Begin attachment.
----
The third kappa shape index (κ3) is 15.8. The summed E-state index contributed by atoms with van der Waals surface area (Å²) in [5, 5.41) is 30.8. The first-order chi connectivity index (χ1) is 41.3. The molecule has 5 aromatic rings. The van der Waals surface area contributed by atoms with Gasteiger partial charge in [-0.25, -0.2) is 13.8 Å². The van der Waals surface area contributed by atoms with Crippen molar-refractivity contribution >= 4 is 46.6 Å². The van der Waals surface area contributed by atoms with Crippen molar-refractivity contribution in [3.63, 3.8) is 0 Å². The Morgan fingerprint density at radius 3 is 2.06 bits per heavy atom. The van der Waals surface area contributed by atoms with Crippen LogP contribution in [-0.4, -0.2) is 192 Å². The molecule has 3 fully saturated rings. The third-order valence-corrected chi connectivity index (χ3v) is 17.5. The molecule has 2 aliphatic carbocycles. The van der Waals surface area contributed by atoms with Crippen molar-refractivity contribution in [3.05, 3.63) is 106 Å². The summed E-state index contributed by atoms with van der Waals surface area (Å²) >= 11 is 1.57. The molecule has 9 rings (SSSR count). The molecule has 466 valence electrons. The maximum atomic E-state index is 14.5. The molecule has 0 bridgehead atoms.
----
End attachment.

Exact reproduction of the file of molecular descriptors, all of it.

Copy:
The third kappa shape index (κ3) is 15.8. The summed E-state index contributed by atoms with van der Waals surface area (Å²) in [5, 5.41) is 30.8. The first-order chi connectivity index (χ1) is 41.3. The molecule has 5 aromatic rings. The van der Waals surface area contributed by atoms with Gasteiger partial charge in [-0.25, -0.2) is 13.8 Å². The van der Waals surface area contributed by atoms with Crippen molar-refractivity contribution >= 4 is 46.6 Å². The van der Waals surface area contributed by atoms with Crippen molar-refractivity contribution in [3.63, 3.8) is 0 Å². The Morgan fingerprint density at radius 3 is 2.06 bits per heavy atom. The van der Waals surface area contributed by atoms with Crippen LogP contribution in [-0.4, -0.2) is 192 Å². The molecule has 3 fully saturated rings. The third-order valence-corrected chi connectivity index (χ3v) is 17.5. The molecule has 2 aliphatic carbocycles. The van der Waals surface area contributed by atoms with Crippen molar-refractivity contribution in [3.05, 3.63) is 106 Å². The summed E-state index contributed by atoms with van der Waals surface area (Å²) >= 11 is 1.57. The molecule has 9 rings (SSSR count). The molecule has 466 valence electrons. The maximum atomic E-state index is 14.5. The molecule has 0 bridgehead atoms.